Seriously: what was going on?
Shantal Roddam (@Allieqtzm) was a typical example of one of her new followers. Shantal was a "Friendly beer fan" from Butte. She was following:
@ESPN, the world's leading sports brand;
@MarsPhoenix, a long-dead robot on Mars;
@ReutersScience, the news organization;
@KingJames, Lebron James, the NBA star;
@AlexisMadrigal, your faithful correspondent;
and Olivia, a high school student in San Diego.
By 8:25pm, Olivia could announce, "I have hit 3,000 everyone 3,000 porn stars."
At 9:05, she crossed 4,000. At 9:51, she hit 5,000. She changed her Twitter bio to, "5,000 pornstars follow me and idk what to do." (idk means "I don't know" for the acronymically uninitiated.)
A boy tweeted, to no one in particular, that Olivia was "officially famous as fuck wtf." Another said, "Let's be honest we all knew that Olivia was going to be twitter famous from the start." A third said, "New game: take a shot every time someone follows Olivia."
All the new followers had names like "Earlene Timperman" and "Valerie Wienandt" and their bios were like Mad Libs for lame social media wannabes: "certified food nerd," "Hardcore social media scholar Bacon ninja," "Typical tv trailblazer Hardcore introvert," "Bacon specialist Certified organizer," "Friend of animals everywhere Coffee enthusiast," "Coffee advocate Hipster-friendly analyst."
Hardcore social media scholar Bacon ninja.
They all hailed from seemingly random cities: Fairmont, Danville, Trenton. Never a state. Never a country. Never a joke.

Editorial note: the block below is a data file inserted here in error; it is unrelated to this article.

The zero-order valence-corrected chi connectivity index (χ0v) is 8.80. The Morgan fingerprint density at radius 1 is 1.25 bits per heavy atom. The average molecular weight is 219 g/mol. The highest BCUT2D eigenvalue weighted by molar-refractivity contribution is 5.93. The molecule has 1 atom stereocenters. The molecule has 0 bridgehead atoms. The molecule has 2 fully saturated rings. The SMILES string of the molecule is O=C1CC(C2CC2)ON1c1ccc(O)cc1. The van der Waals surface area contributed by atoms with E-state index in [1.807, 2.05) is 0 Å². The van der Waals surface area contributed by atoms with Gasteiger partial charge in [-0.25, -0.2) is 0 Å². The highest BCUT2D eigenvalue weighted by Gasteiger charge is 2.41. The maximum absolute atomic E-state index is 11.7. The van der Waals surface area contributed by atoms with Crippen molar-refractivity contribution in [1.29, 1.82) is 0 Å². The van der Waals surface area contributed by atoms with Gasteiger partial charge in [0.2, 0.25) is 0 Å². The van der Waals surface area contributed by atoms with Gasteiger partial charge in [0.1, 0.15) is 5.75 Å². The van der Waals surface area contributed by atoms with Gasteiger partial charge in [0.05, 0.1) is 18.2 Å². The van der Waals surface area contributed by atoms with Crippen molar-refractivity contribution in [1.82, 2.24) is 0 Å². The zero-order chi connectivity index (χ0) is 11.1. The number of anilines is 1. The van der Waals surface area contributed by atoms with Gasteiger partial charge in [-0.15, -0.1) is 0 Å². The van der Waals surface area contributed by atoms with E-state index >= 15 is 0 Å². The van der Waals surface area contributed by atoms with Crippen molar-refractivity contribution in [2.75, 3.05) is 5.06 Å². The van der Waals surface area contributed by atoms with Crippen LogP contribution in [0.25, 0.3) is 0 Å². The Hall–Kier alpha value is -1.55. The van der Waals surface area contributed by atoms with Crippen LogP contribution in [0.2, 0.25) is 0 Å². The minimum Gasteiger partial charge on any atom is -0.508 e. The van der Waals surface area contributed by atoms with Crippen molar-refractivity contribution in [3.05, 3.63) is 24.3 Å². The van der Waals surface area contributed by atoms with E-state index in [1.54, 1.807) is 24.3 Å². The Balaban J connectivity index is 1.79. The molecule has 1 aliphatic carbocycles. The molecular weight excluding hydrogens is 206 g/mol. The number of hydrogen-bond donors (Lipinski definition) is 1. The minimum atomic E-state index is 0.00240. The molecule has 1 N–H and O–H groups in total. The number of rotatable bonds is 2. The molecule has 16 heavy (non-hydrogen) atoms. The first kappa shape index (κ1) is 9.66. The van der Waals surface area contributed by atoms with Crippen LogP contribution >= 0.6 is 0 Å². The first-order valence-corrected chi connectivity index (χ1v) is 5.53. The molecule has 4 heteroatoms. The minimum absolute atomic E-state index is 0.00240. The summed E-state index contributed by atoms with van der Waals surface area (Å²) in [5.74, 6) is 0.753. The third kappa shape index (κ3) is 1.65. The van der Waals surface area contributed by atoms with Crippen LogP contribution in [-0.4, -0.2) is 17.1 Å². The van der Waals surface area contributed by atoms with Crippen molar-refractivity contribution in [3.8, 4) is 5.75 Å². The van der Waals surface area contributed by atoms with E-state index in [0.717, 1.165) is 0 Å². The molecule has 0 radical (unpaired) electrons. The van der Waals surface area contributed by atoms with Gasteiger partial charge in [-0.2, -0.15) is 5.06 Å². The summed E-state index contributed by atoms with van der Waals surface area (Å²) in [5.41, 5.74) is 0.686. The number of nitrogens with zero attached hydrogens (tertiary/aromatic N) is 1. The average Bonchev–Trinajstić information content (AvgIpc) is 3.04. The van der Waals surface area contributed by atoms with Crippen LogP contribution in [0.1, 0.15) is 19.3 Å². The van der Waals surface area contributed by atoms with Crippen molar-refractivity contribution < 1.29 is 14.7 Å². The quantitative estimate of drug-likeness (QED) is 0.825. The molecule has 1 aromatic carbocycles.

Oh, and none of them had actually tweeted anything.
* * *
Perhaps you have guessed what happened by now. These "people" were not people at all, but automatically generated accounts created by somebody with a bit of programming knowledge.
The thousands of new followers that Olivia got were spambots emanating from the same source.
Now, if you are reading this story on the Internet, you have probably encountered spambots, or at least the spam that such bots generate.
Generally speaking, the bots tend to follow really popular accounts. And they tend not to come in swarms of thousands but one or two at a time, maybe a few dozen at most.
So the mystery remained: why was a San Diego high schooler suddenly a spambot magnet?
I began to search through Olivia's followers looking for patterns.
The first thing I noticed: Olivia wasn't part of every bot in the swarm's follow list, but she was predominant. No other account that I could find had been targeted so often, not even Lebron James.
There is an underground economy in fake-account creation, as Newt Gingrich discovered when his campaign was accused of buying Twitter followers. What people are buying, of course, is not real people, but robot-generated accounts created to make it look like people are more famous than they are.
This kind of bot normally just picks accounts from Twitter's suggested user list, the Lebron Jameses and ESPNs. But perhaps someone had tried to up its sophistication by including something some regular users. Or maybe there was some sort of bug in its "Who should I follow?" code.